Wednesday, June 8
The scent of Christmas trees permeates the air at our campsite in Mavreeso Campground.
Bridget, Reggie, and I explore the path near our campsite.
The perfume of antelope bush (below) mingles with the aroma of spruce and fir. Antelope bush is an important forage for wildlife and it grows abundantly here. The fragrance is intoxicating!
They’ve learned to wait patiently as I stop frequently to take photos or simply to look, hear, smell, touch . . . .
The crew and I leave Mavreeso, taking forest road 535 southward to Route 145 which continues south to the town of Dolores.
Along the way I stop for a through-the-window photo of lupines growing wild on the embankment next to the road.
I turn on my Verizon jetpack and check the action at this blog, read emails, and glance at the news. Bridget and Reggie pester me to let them out, which I do, of course. Do they ever NOT get their way?
From Dolores we travel southeast on Route 184 which takes us to Mancos.
We pass pretty homes and ranches among green fields. About seven miles east of Mancos we approach the familiar brown sign denoting the entrance to a national forest campground.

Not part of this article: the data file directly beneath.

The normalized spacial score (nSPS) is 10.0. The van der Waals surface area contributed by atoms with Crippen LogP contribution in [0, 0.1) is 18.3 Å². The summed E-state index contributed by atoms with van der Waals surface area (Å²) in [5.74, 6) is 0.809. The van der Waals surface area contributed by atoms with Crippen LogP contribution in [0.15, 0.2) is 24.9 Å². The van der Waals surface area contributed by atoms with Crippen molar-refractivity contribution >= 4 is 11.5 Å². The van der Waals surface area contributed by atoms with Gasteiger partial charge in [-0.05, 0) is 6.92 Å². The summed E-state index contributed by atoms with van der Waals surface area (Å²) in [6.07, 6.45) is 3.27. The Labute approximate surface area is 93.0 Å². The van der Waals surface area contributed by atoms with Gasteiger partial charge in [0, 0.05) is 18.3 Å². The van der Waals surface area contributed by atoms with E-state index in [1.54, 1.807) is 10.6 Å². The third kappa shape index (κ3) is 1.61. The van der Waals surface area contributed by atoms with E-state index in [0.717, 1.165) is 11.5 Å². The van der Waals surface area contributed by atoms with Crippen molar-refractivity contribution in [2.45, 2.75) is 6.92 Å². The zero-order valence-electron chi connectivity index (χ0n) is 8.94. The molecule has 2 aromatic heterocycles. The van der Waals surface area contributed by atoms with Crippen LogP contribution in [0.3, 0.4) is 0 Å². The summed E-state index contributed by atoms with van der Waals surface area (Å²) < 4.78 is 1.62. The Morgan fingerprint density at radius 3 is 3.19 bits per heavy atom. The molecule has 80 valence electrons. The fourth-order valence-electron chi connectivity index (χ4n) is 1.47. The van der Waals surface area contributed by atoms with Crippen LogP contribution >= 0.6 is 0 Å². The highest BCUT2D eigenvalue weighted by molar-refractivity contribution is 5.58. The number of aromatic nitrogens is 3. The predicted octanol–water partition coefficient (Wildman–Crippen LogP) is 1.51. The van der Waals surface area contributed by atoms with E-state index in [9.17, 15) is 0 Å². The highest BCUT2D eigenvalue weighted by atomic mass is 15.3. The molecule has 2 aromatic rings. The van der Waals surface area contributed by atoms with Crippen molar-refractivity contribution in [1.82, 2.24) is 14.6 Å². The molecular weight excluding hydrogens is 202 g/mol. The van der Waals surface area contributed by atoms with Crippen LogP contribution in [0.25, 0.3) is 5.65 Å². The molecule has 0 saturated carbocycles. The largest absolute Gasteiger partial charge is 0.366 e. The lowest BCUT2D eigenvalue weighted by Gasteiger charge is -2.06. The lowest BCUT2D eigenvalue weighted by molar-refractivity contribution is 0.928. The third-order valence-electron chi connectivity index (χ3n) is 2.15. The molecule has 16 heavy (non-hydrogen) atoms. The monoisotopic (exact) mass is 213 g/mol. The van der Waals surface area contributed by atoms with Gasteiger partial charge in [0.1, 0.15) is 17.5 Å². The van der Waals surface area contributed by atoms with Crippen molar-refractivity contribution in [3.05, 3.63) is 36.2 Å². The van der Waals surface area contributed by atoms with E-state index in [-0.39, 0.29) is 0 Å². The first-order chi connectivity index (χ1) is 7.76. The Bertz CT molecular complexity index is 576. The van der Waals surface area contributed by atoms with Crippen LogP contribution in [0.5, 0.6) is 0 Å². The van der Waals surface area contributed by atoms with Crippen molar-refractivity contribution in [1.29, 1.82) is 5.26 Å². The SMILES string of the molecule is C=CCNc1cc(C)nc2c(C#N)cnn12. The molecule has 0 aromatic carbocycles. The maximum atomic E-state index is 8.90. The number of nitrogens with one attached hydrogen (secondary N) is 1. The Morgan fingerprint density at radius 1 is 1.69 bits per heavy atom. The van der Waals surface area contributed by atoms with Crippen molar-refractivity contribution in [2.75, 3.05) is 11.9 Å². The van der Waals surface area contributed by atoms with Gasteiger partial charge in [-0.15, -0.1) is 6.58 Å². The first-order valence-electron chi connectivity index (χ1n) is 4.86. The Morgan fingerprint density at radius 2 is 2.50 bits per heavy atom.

Although the campground is convenient to Route 160, only a few campers are here when we arrive.
It’s not even noon! I find a lovely, pull-through site.
Reggie and Bridget are excited to take a look around!
Then while on this walk around the campground, the sheriff drives up and parks alongside us.
“Have you been here long or are you just arriving?” he immediately asks.
“Just arrived. Why? Have people been staying too long?”
“No, no . . . . Did you see our cars at the entrance? Someone left a vehicle there. It’s been there for several days and I’m asking people if they know anything about it.”
“Gee, I don’t know. That is odd.”
“Well, thank you, ma’am. Enjoy your camping!”
“Thank you and good luck!”
According to a notice posted at the pay station, Rocky Mountain Recreation Company, the concessionaire for national forest campgrounds in this area, has a vacancy (as I type this) for campground host at Target Tree.
Here’s the campsite for the host or hosts . . .
Reggie and I play a few rounds of tug-of-war mixed with fetch. He has a new toy, “Froggy,” who is a stand-in for “Bite Me” who is convalescing. Well, no, that’s not true. “Bite Me” is waiting for surgery (His surgeon lacks motivation.)
It starts to rain.
While rain taps the roof, I tap the keyboard. Internet, at last!
I write a blog post and then take a nap with Reggie and Bridget. Elevation at Target Tree is 7,600 feet which is my excuse for needing a nap!
THANK YOU FOR SHOPPING AMAZON FROM MY BLOG!
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